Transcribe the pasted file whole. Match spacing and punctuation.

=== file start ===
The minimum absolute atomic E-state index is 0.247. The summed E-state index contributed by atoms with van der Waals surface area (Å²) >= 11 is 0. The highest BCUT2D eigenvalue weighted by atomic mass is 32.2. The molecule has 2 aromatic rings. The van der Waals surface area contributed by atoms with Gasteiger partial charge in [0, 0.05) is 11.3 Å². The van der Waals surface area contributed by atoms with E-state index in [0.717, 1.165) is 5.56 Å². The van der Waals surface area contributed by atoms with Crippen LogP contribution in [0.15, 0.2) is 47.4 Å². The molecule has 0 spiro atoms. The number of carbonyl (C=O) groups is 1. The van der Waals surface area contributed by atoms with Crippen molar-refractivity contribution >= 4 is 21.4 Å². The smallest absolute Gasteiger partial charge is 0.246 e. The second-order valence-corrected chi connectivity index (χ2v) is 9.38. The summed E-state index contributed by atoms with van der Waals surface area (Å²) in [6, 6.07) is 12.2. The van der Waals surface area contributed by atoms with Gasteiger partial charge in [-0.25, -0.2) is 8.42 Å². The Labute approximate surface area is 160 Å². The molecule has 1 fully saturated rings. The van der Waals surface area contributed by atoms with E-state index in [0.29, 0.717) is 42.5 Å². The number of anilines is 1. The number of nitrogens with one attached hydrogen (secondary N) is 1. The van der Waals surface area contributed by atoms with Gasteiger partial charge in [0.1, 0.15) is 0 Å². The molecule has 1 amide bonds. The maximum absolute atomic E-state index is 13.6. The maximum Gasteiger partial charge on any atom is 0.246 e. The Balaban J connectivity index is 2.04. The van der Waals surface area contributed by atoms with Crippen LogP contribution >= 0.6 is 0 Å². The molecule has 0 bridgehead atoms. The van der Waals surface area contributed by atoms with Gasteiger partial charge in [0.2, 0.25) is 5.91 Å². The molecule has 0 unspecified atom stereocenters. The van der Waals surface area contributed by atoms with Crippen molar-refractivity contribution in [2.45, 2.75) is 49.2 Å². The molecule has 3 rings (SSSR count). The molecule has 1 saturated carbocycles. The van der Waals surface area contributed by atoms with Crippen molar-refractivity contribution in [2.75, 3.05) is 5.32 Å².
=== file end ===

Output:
The minimum absolute atomic E-state index is 0.247. The summed E-state index contributed by atoms with van der Waals surface area (Å²) >= 11 is 0. The highest BCUT2D eigenvalue weighted by atomic mass is 32.2. The molecule has 2 aromatic rings. The van der Waals surface area contributed by atoms with Gasteiger partial charge in [0, 0.05) is 11.3 Å². The van der Waals surface area contributed by atoms with E-state index in [0.717, 1.165) is 5.56 Å². The van der Waals surface area contributed by atoms with Crippen LogP contribution in [0.15, 0.2) is 47.4 Å². The molecule has 0 spiro atoms. The number of carbonyl (C=O) groups is 1. The van der Waals surface area contributed by atoms with Crippen molar-refractivity contribution >= 4 is 21.4 Å². The smallest absolute Gasteiger partial charge is 0.246 e. The second-order valence-corrected chi connectivity index (χ2v) is 9.38. The summed E-state index contributed by atoms with van der Waals surface area (Å²) in [6, 6.07) is 12.2. The van der Waals surface area contributed by atoms with Gasteiger partial charge in [-0.25, -0.2) is 8.42 Å². The Labute approximate surface area is 160 Å². The molecule has 1 fully saturated rings. The van der Waals surface area contributed by atoms with E-state index in [0.29, 0.717) is 42.5 Å². The number of anilines is 1. The number of nitrogens with one attached hydrogen (secondary N) is 1. The van der Waals surface area contributed by atoms with Gasteiger partial charge in [0.1, 0.15) is 0 Å². The molecule has 1 amide bonds. The maximum absolute atomic E-state index is 13.6. The maximum Gasteiger partial charge on any atom is 0.246 e. The Balaban J connectivity index is 2.04. The van der Waals surface area contributed by atoms with Crippen LogP contribution >= 0.6 is 0 Å². The molecule has 0 bridgehead atoms. The van der Waals surface area contributed by atoms with Gasteiger partial charge in [0.2, 0.25) is 5.91 Å². The molecule has 0 unspecified atom stereocenters. The van der Waals surface area contributed by atoms with Crippen molar-refractivity contribution in [2.45, 2.75) is 49.2 Å². The molecule has 3 rings (SSSR count). The molecule has 1 saturated carbocycles. The van der Waals surface area contributed by atoms with Crippen molar-refractivity contribution in [2.75, 3.05) is 5.32 Å².